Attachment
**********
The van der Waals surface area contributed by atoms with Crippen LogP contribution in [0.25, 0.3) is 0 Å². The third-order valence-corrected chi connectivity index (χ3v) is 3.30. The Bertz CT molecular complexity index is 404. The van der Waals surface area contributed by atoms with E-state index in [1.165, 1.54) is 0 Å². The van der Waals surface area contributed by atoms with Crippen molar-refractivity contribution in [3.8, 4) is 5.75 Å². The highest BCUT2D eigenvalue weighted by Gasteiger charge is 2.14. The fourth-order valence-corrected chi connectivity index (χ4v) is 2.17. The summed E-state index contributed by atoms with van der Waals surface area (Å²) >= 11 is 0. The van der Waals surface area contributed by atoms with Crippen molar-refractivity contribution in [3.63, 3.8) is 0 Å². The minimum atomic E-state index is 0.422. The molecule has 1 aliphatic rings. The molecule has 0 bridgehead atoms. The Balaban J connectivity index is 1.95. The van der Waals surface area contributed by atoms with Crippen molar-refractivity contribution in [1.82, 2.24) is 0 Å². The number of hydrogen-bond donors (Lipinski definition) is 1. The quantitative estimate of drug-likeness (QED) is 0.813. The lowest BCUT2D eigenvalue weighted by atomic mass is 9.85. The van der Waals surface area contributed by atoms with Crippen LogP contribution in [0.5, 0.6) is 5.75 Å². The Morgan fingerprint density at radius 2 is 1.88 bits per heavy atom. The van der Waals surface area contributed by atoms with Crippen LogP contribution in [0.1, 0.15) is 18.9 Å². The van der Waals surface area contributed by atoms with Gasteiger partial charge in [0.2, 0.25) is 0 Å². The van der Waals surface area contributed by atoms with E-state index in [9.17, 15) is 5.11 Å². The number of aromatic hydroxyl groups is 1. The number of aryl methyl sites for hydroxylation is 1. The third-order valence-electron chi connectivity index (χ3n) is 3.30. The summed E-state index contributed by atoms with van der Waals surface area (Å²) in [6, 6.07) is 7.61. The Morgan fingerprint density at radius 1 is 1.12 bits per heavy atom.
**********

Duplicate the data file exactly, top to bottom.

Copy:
The van der Waals surface area contributed by atoms with Crippen LogP contribution in [0.25, 0.3) is 0 Å². The third-order valence-corrected chi connectivity index (χ3v) is 3.30. The Bertz CT molecular complexity index is 404. The van der Waals surface area contributed by atoms with E-state index in [1.165, 1.54) is 0 Å². The van der Waals surface area contributed by atoms with Crippen molar-refractivity contribution in [3.8, 4) is 5.75 Å². The highest BCUT2D eigenvalue weighted by Gasteiger charge is 2.14. The fourth-order valence-corrected chi connectivity index (χ4v) is 2.17. The summed E-state index contributed by atoms with van der Waals surface area (Å²) >= 11 is 0. The van der Waals surface area contributed by atoms with Crippen molar-refractivity contribution in [3.63, 3.8) is 0 Å². The minimum atomic E-state index is 0.422. The molecule has 1 aliphatic rings. The molecule has 0 bridgehead atoms. The Balaban J connectivity index is 1.95. The van der Waals surface area contributed by atoms with Crippen molar-refractivity contribution in [1.82, 2.24) is 0 Å². The number of hydrogen-bond donors (Lipinski definition) is 1. The quantitative estimate of drug-likeness (QED) is 0.813. The lowest BCUT2D eigenvalue weighted by atomic mass is 9.85. The van der Waals surface area contributed by atoms with Crippen LogP contribution in [0.5, 0.6) is 5.75 Å². The Morgan fingerprint density at radius 2 is 1.88 bits per heavy atom. The van der Waals surface area contributed by atoms with Crippen LogP contribution in [0.1, 0.15) is 18.9 Å². The van der Waals surface area contributed by atoms with Gasteiger partial charge in [0.2, 0.25) is 0 Å². The van der Waals surface area contributed by atoms with E-state index in [9.17, 15) is 5.11 Å². The number of aromatic hydroxyl groups is 1. The number of aryl methyl sites for hydroxylation is 1. The third-order valence-electron chi connectivity index (χ3n) is 3.30. The summed E-state index contributed by atoms with van der Waals surface area (Å²) in [6, 6.07) is 7.61. The Morgan fingerprint density at radius 1 is 1.12 bits per heavy atom.